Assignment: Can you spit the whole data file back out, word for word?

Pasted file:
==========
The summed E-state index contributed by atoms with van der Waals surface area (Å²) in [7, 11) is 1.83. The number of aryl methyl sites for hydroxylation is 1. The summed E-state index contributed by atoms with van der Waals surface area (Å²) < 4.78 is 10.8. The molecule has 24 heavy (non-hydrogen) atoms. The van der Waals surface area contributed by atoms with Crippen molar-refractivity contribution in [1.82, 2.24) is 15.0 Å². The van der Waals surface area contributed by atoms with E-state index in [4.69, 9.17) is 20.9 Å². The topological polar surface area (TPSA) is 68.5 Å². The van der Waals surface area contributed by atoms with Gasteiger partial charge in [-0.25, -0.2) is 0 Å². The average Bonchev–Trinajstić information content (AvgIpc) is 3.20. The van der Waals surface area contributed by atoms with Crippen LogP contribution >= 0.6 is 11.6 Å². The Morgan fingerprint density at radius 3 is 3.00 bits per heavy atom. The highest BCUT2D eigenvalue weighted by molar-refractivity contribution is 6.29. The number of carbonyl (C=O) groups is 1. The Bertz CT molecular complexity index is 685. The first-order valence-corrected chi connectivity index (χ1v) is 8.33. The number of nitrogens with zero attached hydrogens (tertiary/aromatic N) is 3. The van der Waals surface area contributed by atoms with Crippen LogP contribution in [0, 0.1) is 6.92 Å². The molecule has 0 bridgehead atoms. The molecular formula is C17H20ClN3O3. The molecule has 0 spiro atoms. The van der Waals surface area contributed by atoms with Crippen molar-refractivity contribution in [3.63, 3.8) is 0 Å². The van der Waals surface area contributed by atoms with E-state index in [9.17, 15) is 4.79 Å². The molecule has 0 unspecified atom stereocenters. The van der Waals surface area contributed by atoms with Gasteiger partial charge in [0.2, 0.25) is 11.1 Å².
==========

The summed E-state index contributed by atoms with van der Waals surface area (Å²) in [7, 11) is 1.83. The number of aryl methyl sites for hydroxylation is 1. The summed E-state index contributed by atoms with van der Waals surface area (Å²) < 4.78 is 10.8. The molecule has 24 heavy (non-hydrogen) atoms. The van der Waals surface area contributed by atoms with Crippen molar-refractivity contribution in [1.82, 2.24) is 15.0 Å². The van der Waals surface area contributed by atoms with E-state index in [4.69, 9.17) is 20.9 Å². The topological polar surface area (TPSA) is 68.5 Å². The van der Waals surface area contributed by atoms with Gasteiger partial charge in [-0.25, -0.2) is 0 Å². The average Bonchev–Trinajstić information content (AvgIpc) is 3.20. The van der Waals surface area contributed by atoms with Crippen LogP contribution >= 0.6 is 11.6 Å². The Morgan fingerprint density at radius 3 is 3.00 bits per heavy atom. The highest BCUT2D eigenvalue weighted by molar-refractivity contribution is 6.29. The number of carbonyl (C=O) groups is 1. The Bertz CT molecular complexity index is 685. The first-order valence-corrected chi connectivity index (χ1v) is 8.33. The number of nitrogens with zero attached hydrogens (tertiary/aromatic N) is 3. The van der Waals surface area contributed by atoms with Crippen LogP contribution in [0, 0.1) is 6.92 Å². The molecule has 0 bridgehead atoms. The molecular formula is C17H20ClN3O3. The molecule has 0 spiro atoms. The van der Waals surface area contributed by atoms with Crippen molar-refractivity contribution in [3.63, 3.8) is 0 Å². The van der Waals surface area contributed by atoms with E-state index in [9.17, 15) is 4.79 Å². The molecule has 0 unspecified atom stereocenters. The van der Waals surface area contributed by atoms with Gasteiger partial charge in [0.2, 0.25) is 11.1 Å².